Climbing or straggling vine, producing abundant aerial roots; lfls 3, mostly flat, 5-15 cm, ovate to elliptic, acute or acuminate, entire or often with a few irregular, ±pointed teeth or shallow lobes; terminal lfl long-petiolulate, the others subsessile or short-petiolulate; infls to 1 dm, loose, branched, with mostly more than 25 fls, often ±pendulous in fr; frs pedicellate, mostly 3-5 mm thick; 2n=30. Commonly in open woods, often in disturbed habitats, sometimes in more open sites with nothing to climb on; s. N.S. to Fla., w. to Mich., se. Minn., e. Neb., Okla., and Tex. and s. to Guat.; also in China and Japan. May-July. (Rhus r.) Several confluent vars., 2 in our range.
Gleason, Henry A. & Cronquist, Arthur J. 1991. Manual of vascular plants of northeastern United States and adjacent Canada. lxxv + 910 pp.
©The New York Botanical Garden. All rights reserved. Used by permission.
From Flora of Indiana (1940) by Charles C. Deam
An infrequent to common vine throughout Indiana. It will grow anywhere except in low peaty soil. The species has two habits of growth: the one climbing and the other erect. The climbing form [subsp. negundo] is the more common, being in all places where the erect form is not found. It is found mostly along fences and in open and thick woods. In the Lower Wabash Bottoms it reaches a diameter of 3 inches and climbs to the tops of the tallest trees. The erect form is usually less than 3 feet high and is found in hard, minimacid soil in some of the southern counties, where it is usually associated with sweet gum, and in the dunes along Lake Michigan [where it is now known as T. rydbergii]. The species is extremely variable and some of the forms have been named. The margins of the leaflets vary from entire to serrate or somewhat lobed. The leaflets are acute but we have one specimen with a rounded apex. The fruit is subglobose but we have one specimen with elliptic fruit.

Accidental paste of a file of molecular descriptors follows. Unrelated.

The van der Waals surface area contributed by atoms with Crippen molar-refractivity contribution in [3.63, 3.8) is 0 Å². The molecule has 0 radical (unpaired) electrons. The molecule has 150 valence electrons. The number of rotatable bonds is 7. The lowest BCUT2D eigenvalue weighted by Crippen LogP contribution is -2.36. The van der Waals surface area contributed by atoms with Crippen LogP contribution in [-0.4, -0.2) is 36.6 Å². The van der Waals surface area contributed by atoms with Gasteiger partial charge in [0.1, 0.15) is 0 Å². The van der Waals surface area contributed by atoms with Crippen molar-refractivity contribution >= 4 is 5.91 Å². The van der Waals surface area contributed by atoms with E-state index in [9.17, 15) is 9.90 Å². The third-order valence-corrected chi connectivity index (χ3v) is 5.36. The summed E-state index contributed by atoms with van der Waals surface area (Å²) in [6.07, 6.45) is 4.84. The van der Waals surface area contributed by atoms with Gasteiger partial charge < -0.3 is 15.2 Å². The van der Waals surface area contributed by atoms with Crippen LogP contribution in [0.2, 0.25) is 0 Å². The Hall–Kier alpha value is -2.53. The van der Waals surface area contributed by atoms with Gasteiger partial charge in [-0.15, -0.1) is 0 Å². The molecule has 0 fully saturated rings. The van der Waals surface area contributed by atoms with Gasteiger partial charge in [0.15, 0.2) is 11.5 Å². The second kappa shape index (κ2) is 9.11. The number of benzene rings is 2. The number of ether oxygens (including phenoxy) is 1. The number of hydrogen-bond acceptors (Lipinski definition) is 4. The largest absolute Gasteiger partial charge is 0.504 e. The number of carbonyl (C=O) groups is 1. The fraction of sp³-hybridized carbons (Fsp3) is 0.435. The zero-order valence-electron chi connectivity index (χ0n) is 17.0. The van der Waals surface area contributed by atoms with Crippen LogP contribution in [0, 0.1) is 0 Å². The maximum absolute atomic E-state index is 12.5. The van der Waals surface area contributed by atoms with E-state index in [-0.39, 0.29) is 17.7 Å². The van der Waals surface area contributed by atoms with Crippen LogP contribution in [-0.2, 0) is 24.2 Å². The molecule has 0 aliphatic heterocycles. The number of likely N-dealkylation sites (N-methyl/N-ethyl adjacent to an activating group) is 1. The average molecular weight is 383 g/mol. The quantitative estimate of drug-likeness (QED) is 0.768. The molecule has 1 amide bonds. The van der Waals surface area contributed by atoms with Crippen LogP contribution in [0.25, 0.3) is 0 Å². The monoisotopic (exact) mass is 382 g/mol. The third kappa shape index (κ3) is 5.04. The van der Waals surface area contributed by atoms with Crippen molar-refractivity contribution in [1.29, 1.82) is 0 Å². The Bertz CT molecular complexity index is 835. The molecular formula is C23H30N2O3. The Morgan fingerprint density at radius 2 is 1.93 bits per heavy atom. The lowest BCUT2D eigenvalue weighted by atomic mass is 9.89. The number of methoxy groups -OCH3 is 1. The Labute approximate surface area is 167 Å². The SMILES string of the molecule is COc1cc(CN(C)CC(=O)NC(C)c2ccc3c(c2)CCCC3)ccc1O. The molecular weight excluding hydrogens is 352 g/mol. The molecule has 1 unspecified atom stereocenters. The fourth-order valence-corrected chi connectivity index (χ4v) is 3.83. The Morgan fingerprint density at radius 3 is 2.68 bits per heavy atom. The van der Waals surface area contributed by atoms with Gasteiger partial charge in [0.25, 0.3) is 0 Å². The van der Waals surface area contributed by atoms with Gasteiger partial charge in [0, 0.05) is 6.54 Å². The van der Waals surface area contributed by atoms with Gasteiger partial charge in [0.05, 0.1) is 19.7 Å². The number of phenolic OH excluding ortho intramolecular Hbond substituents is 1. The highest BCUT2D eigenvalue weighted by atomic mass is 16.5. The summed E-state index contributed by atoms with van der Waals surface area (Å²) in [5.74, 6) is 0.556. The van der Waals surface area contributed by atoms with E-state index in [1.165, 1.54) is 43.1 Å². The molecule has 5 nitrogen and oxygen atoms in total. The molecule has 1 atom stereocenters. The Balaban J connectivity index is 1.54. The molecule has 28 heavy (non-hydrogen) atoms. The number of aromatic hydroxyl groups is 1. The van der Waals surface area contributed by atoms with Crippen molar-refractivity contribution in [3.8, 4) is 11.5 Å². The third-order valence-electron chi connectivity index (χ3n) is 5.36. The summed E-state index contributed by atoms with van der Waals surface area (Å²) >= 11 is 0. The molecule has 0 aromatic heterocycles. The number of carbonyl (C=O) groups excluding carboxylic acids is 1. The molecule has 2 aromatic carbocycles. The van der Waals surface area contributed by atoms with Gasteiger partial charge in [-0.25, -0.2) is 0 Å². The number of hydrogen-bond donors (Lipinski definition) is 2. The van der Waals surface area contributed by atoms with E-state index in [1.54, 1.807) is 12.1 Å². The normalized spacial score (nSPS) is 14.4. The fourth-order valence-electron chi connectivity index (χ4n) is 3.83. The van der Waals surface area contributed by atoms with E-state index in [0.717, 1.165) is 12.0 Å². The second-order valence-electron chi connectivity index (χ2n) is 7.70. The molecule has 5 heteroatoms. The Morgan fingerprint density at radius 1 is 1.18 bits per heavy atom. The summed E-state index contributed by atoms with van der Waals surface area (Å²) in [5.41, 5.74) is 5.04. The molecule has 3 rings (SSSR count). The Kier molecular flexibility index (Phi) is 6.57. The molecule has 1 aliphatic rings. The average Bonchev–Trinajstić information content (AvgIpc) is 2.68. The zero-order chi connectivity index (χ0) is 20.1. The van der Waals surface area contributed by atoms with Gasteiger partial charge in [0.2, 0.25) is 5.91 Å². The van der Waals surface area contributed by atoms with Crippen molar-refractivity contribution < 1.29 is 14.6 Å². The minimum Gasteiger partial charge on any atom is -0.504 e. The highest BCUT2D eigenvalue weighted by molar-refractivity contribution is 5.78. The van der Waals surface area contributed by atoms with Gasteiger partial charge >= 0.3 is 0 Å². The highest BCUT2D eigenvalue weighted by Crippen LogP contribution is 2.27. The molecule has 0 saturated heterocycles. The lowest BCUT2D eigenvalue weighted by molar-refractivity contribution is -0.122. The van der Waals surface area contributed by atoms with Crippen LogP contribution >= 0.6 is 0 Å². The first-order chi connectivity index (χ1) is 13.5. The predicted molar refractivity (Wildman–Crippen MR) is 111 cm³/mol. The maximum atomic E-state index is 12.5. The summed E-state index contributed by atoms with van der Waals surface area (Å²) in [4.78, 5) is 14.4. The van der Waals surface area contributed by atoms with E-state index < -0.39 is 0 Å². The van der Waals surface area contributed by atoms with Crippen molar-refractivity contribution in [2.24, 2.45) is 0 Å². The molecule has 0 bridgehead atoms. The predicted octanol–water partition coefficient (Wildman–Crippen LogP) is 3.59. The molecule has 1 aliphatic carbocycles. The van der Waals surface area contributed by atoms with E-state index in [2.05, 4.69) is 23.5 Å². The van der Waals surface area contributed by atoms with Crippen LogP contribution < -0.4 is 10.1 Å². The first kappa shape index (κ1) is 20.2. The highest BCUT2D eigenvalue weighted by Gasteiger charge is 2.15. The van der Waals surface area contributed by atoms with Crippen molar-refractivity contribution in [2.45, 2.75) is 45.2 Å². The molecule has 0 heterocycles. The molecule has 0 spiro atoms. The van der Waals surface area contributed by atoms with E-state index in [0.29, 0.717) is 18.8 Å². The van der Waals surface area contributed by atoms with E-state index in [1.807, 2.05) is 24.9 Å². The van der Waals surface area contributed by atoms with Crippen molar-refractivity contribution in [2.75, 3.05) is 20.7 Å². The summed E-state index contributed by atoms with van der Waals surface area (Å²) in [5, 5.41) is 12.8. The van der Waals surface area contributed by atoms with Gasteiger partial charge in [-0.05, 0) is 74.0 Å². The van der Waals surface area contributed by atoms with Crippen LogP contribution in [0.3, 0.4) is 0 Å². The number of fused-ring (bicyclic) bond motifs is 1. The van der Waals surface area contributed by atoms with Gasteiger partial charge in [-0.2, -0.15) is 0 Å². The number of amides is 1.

Common Name: eastern poison ivy Duration: Perennial Nativity: Native Lifeform: Shrub Wetland Status: FAC General: Woody vines to 30 m, climbing with aerial roots, or sparsely branched rhizomatous shrubs, to 1.5 m tall; branches puberulent to glabrous. Leaves: Winter-deciduous, alternate, petioled, trifoliolate (rarely 5 foliolate); petioles puberulent to glabrous, 2-17 cm long; terminal leaflets with a petiolule to 3 cm long; lateral leaflets subsessile; leaflets narrowly to broadly ovate, 2-7 cm wide, 3-13 cm long, entire or notched to crenate or serrate; bases rounded; apices acuminate. Flowers: Cream-colored, in short, narrow panicles to 5 cm long; bracts lanceolate, deciduous; flowers to 3 mm long; sepals deltoid, greenish, glabrate; petals 5, oblanceolate, cream to yellowish with dark veins. Fruits: Cream-colored drupes (single seeded fleshy fruits) to 5 mm in diameter, globose, striate, glabrous. Ecology: Found in moist but often sunny sites in canyon bottoms and at seeps and springs, below 8,500 ft (2591 m); flowers April-June. Distribution: Native to N. Amer., C. Amer., the Carribean, and e Asia; In N. Amer, found throughout the US, s CAN, and MEX. Ethnobotany: Used for basketmaking, as a dye for textiles, and curiously, a variety of culinary and medicinal uses have been reported. Synonyms: Rhus radicans Editor: AHazelton 2015 Etymology: Derived from the latin toxicum, -poison" and the Greek dendron, -tree;" radicans is from the Latin for -root," and refers to the stems producing aerial roots.